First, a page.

Long Beach Culinary Duo Builds Community Through Multicultural Cuisine

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Photos by Asia Morris.

On a cool midsummer Saturday evening in Long Beach’s Rose Park neighborhood, Company of Khanh and Aliye Aydin of A Good Carrot collaborated on a multi-course Turkish-inspired experience, feeding pop-up dinner guests with eastern mediterranean foods such as beef kofte and basmati rice pilaf tossed with grape leaves.

Long Beach native Khanh Hoang has been running her small business, Company of Khanh, for almost two years, organizing pop-up dinners inspired by fare from around the world at private residences and public parks.

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Aydin, who is also a Long Beach local, started her blog A Good Carrot about two years ago based on her 20 some years of experience in the food industry and her interest in making healthy cooking more available to eaters and readers. You might also recognize Aydin from her produce home delivery service, Beachgreens, which she ran for eight years.

This is the first time Aydin and Hoang have ever collaborated, and according to how the evening went off without a hiccup or hurried maneuver, it won’t be the last. With Aydin’s industry experience and love for cooking nourishing food, and Hoang’s passion for traveling and bringing multicultural sustenance to guests, the term “too many chefs in the kitchen” was the last thing to come to mind while observing the duo work throughout the evening.

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Puff puff with peanut and betel leaf pesto and jackfruit for appetizers.

The two met a mere couple of weeks before the Midsummer Dinner Party, with Aydin divulging that she’d been following Company of Khanh since Hoang returned home from a trip to Turkey about a year ago and created a pop-up dinner called “WTF?” as in “Where’s the Turkish Food?” marking the start of the company.

“I just saw the Turkish thing and said who is this girl? Because Turkish food isn’t really that well represented,” Aydin said, whose Turkish heritage shone through several of the dishes served that evening.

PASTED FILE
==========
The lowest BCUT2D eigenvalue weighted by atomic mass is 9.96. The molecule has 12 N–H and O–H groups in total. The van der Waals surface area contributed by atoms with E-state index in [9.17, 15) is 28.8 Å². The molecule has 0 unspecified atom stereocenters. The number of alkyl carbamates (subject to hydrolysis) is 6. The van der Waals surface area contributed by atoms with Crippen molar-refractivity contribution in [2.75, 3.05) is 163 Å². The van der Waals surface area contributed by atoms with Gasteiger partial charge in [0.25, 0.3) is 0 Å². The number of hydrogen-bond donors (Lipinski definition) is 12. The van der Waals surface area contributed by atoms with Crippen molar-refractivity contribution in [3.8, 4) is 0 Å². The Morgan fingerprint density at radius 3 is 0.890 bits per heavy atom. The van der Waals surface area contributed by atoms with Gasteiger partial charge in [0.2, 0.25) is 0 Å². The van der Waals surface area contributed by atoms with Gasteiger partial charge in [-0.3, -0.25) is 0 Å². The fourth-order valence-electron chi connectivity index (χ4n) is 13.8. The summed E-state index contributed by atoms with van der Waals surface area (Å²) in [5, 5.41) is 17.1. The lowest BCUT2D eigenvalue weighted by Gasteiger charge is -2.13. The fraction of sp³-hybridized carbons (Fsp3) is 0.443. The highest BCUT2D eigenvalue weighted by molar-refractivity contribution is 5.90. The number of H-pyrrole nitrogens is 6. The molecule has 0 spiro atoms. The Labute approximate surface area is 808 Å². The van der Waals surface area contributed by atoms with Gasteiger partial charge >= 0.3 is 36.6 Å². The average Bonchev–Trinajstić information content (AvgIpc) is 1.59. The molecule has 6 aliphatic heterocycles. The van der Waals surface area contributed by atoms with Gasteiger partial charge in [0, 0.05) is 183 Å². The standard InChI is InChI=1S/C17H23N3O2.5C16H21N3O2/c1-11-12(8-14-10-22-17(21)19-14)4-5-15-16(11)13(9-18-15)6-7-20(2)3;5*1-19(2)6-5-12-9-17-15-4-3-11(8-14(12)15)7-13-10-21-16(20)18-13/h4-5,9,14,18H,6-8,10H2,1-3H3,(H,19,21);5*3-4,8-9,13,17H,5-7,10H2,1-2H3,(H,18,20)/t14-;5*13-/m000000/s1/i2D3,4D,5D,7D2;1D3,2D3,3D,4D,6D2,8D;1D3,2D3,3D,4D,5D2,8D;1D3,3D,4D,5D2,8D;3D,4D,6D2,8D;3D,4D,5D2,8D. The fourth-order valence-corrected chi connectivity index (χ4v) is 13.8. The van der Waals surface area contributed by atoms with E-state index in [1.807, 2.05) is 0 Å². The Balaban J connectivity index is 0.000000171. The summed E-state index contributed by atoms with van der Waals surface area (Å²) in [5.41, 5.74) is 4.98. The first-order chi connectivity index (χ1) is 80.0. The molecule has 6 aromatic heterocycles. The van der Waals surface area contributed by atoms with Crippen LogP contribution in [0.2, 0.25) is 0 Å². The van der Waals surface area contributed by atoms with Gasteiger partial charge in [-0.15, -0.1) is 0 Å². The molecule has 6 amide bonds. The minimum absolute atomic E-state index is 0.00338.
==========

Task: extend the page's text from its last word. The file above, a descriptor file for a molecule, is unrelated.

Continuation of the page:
“And it’s insane that it isn’t because it’s so good,” Hoang followed.

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Charcoal grilled grass-fed beef kofta.

The match made in culinary heaven collaborated to bring their 20 to 30 dinner guests fire roasted butterflied golden pompano with spicy tomato sauce to the table, charcoal grilled grass-fed beef kofta, with the two entrees book ended by peanut and betel leaf pesto drizzled over sweet and crunchy puff puffs, paired with jackfruit, a sweet corn salad served family style and for dessert, a scoop of olive oil ice cream served with grilled stone fruit. Before sitting down to eat, attendees sipped on rosemary rhubarb gin fizz cocktails.

Over the past two years, Company of Khanh has grown from a little known culinary secret to a local treasure. And based on the opportunities now being presented to her, Hoang’s passion for nourishing (and creating) community through serving a variety of eclectic cuisine, may become known on a more national level.

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Olive oil ice cream served with grilled stone fruit.

Hoang is quitting her day job as a nurse within the next two weeks to run Company of Khanh full time. Next on the docket may be a pop-up she was asked to cater in New York come October. She says the universe is telling her to focus on this dream of helping people eat better food, without the overpriced exclusivity that, albeit well-intentioned, “farm-to-table” culture oftentimes touts. She wants Company of Khanh to remain inclusive and maintain its focus on diversity and simply bringing people together.

“This is how I’m going to build my empire,” Hoang said. “I don’t know what it’s going to be yet, but it’s going to be with food, and women, and it’s going to be with health […] I have a lot of ambition and I want to get a lot of stuff done and I want to help my community.”

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Aliye Aydin of A Good Carrot and Khanh Hoang of Company of Khanh.

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Asia Morris has been with the Long Beach Post for five years, specializing in coverage of the arts. Her parents gave her the name because they wanted her to be a world traveler and they got their wish. She has obliged by pursuing art, journalism and a second career as a competitive cyclist.